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The cholinesterase-like domain of thyroglobulin functions as an intramolecular chaperone

By Jaemin Lee, Bruno Di Jeso and Peter Arvan


Thyroid hormonogenesis requires secretion of thyroglobulin, a protein comprising Cys-rich regions I, II, and III (referred to collectively as region I-II-III) followed by a cholinesterase-like (ChEL) domain. Secretion of mature thyroglobulin requires extensive folding and glycosylation in the ER. Multiple reports have linked mutations in the ChEL domain to congenital hypothyroidism in humans and rodents; these mutations block thyroglobulin from exiting the ER and induce ER stress. We report that, in a cell-based system, mutations in the ChEL domain impaired folding of thyroglobulin region I-II-III. Truncated thyroglobulin devoid of the ChEL domain was incompetent for cellular export; however, a recombinant ChEL protein (“secretory ChEL”) was secreted efficiently. Coexpression of secretory ChEL with truncated thyroglobulin increased intracellular folding, promoted oxidative maturation, and facilitated secretion of region I-II-III, indicating that the ChEL domain may function as an intramolecular chaperone. Additionally, we found that the I-II-III peptide was cosecreted and physically associated with secretory ChEL. A functional ChEL domain engineered to be retained intracellularly triggered oxidative maturation of I-II-III but coretained I-II-III, indicating that the ChEL domain may also function as a molecular escort. These insights into the role of the ChEL domain may represent potential therapeutic targets in the treatment of congenital hypothyroidism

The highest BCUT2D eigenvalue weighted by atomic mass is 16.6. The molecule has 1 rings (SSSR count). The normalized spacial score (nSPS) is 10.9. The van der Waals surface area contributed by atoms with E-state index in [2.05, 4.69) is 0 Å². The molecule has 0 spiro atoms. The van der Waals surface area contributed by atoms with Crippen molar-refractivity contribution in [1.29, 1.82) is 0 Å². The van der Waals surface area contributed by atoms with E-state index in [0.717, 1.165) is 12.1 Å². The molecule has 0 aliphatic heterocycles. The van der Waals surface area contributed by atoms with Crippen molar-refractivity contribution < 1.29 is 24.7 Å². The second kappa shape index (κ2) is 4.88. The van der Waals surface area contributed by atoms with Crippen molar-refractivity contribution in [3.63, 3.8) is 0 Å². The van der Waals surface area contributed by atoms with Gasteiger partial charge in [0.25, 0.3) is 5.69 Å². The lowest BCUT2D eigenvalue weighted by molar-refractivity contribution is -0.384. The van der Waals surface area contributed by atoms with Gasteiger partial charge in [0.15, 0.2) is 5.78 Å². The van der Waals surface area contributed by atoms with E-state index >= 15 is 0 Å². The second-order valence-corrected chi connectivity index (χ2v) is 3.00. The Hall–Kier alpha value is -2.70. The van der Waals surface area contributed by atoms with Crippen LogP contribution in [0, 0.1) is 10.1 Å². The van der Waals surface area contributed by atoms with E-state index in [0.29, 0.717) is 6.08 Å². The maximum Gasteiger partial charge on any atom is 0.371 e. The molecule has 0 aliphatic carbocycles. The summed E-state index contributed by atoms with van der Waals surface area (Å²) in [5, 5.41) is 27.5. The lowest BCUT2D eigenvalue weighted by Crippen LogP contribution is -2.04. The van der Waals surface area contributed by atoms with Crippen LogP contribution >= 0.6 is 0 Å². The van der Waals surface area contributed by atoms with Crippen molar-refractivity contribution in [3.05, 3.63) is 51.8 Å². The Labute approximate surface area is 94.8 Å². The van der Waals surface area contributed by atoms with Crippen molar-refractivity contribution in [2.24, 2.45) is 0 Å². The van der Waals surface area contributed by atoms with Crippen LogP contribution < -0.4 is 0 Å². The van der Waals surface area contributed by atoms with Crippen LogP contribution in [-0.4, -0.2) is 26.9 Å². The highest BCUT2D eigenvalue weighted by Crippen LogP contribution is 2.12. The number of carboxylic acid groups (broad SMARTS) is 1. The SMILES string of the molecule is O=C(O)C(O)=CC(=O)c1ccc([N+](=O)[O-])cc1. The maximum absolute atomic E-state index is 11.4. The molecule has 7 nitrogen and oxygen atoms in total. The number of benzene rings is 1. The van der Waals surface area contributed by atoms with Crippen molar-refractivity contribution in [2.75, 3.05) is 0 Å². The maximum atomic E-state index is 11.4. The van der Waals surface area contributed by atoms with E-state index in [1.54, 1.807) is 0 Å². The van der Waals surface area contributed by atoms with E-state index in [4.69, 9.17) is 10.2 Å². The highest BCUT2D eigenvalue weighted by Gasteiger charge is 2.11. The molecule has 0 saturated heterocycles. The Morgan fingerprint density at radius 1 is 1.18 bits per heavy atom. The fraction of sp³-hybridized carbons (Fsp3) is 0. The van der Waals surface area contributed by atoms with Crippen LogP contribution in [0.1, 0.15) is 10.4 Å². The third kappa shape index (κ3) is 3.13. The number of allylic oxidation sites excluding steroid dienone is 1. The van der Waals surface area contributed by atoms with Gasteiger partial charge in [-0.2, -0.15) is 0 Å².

Topics: Research Article
Publisher: American Society for Clinical Investigation
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Provided by: PubMed Central
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